On June 2, Powderfinger released their sixth studio album, Dream Days at the Hotel Existence. The album contains a sanitised version of the track, “Black Tears,” after the band was pressured by defence lawyers for Senior Sergeant Chris Hurley, who was charged with manslaughter over the death of Mulrunji in a Palm Island watchhouse. Hurley’s defence team lodged a complaint with the Queensland Attorney General, Kerry Shine.
n a statement released by Powderfinger, lead singer Bernard Fanning described the inspiration for Black Tears. When Fanning visited Uluru, he was appalled to see the level of disrespect for Indigenous culture. He saw tourists continuing to climb the rock, despite the widespread availability of literature and signs explaining why traditional owners find this offensive and asking visitors not to do it.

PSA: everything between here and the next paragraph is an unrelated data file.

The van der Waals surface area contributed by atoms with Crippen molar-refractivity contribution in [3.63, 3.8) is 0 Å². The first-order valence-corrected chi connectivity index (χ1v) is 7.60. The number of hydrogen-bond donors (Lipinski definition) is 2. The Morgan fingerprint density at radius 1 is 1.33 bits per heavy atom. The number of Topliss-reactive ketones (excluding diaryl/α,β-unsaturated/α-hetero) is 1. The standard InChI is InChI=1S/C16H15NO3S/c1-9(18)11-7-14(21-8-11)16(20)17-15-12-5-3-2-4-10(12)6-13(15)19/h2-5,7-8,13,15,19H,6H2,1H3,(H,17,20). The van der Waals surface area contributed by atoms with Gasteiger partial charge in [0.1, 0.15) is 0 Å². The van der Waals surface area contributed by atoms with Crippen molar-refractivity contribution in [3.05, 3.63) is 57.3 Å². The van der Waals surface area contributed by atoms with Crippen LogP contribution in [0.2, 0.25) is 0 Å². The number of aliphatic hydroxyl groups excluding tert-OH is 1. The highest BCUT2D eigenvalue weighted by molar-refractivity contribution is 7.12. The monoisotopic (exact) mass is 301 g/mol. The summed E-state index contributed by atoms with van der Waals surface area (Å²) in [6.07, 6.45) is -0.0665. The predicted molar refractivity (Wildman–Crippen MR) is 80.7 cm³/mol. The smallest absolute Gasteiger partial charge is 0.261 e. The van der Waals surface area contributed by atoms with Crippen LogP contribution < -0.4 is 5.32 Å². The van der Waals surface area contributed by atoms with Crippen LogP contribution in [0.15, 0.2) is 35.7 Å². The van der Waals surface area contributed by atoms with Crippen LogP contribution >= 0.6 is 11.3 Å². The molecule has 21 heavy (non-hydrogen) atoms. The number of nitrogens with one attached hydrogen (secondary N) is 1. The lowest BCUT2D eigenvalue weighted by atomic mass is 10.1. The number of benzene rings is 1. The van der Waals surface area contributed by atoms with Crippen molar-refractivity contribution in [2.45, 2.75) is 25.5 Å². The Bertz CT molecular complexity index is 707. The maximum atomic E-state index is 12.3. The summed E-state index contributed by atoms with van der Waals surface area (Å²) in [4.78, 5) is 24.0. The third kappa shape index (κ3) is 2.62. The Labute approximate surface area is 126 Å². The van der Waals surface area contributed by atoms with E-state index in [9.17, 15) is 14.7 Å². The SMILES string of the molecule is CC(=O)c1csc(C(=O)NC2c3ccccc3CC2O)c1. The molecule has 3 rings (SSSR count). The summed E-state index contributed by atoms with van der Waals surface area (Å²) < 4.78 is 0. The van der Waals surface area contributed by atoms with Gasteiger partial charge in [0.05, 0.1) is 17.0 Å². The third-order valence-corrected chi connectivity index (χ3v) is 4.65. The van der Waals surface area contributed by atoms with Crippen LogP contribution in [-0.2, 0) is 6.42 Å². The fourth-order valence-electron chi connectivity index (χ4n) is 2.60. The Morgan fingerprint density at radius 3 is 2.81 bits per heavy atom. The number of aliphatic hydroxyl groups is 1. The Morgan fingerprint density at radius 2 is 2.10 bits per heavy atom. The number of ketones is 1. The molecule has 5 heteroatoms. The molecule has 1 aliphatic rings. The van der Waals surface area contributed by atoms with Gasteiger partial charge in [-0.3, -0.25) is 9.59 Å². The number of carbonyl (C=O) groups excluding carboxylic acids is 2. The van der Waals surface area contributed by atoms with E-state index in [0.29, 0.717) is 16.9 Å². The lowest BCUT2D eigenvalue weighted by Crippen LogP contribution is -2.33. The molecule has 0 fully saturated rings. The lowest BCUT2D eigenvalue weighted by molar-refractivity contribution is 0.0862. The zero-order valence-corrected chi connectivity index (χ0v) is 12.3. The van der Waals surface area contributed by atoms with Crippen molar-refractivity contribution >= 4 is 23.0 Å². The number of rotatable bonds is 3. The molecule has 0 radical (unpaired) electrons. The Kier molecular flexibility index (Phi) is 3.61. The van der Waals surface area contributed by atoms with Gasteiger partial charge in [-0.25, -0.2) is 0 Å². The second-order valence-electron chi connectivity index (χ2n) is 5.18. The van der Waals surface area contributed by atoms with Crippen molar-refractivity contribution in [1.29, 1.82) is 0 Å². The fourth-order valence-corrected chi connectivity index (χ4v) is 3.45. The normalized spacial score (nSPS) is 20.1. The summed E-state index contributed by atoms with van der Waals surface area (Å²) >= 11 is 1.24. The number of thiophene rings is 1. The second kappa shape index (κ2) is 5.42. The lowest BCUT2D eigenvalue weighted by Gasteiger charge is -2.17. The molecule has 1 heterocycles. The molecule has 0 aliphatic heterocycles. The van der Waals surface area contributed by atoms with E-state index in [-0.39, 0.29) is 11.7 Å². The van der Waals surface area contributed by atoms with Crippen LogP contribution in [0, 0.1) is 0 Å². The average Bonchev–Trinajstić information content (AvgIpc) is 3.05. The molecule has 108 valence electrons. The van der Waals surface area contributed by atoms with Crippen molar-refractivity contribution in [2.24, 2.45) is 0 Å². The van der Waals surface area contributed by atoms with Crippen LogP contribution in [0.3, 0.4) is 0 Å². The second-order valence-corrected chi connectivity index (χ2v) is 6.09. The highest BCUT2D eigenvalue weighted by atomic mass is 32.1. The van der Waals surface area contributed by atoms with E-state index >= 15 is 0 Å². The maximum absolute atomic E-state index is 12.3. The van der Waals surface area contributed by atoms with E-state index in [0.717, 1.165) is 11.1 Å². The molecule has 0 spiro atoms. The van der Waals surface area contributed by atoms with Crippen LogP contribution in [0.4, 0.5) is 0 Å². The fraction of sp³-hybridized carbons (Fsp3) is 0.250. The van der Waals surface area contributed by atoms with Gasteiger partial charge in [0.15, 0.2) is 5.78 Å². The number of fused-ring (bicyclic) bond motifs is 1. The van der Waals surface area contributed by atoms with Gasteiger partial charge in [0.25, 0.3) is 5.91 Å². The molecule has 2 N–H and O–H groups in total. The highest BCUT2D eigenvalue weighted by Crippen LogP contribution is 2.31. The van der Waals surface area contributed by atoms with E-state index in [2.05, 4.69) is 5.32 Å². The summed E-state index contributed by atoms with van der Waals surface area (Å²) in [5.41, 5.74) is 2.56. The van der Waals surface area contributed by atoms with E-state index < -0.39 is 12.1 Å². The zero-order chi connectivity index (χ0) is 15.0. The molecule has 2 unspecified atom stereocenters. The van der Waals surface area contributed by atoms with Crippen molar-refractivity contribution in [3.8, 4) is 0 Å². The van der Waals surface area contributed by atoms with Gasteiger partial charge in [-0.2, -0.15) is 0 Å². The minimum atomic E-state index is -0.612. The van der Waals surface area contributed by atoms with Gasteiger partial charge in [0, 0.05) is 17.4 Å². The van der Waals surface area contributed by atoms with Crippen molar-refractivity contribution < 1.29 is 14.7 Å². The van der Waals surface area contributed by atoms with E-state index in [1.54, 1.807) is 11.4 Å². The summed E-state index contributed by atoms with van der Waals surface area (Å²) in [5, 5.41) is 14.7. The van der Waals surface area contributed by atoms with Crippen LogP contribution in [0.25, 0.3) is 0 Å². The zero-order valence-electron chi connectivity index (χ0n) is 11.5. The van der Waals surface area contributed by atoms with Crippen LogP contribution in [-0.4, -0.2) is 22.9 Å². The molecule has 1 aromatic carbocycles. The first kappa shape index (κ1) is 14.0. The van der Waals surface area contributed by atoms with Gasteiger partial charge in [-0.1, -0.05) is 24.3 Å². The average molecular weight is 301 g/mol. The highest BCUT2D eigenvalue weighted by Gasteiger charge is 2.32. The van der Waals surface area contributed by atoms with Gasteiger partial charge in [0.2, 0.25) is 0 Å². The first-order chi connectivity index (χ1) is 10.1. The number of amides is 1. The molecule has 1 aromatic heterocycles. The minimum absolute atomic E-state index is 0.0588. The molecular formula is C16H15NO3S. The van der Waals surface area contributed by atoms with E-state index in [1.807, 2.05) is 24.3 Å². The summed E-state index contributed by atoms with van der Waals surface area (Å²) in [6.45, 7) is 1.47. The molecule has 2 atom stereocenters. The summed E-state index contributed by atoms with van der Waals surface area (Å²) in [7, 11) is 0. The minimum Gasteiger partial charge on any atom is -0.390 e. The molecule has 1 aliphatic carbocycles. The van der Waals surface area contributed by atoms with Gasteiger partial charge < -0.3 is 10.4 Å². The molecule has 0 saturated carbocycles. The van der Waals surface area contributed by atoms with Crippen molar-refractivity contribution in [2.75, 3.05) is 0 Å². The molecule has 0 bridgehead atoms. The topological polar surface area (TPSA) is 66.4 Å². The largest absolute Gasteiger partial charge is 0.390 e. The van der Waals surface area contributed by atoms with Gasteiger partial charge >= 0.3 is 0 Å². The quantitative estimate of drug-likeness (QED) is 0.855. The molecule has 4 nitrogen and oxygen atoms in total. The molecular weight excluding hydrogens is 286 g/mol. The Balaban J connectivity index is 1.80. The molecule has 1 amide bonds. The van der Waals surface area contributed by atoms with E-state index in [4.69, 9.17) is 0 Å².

The second verse of the song, which originally included the words “an island watch house bed, a Black man’s lying dead,” referred to the events on Palm
Island. Fanning penned this lyric in December 2006 after the Queensland Director of Public Prosecutions responded to a damning coroner’s report by recommending that no charges be laid against Hurley.
Powderfinger refused to pull the track from the album but did agree to alter the words, despite believing that the song could not possibly prejudice the Hurley trial.
Despite the bullying, injustice will continue to inspire songs of resistance. As Kev Carmody sang in his gritty 1989 song, “show us Blacks the justice in this white democracy, when you can execute us without trial while we’re held in custody.”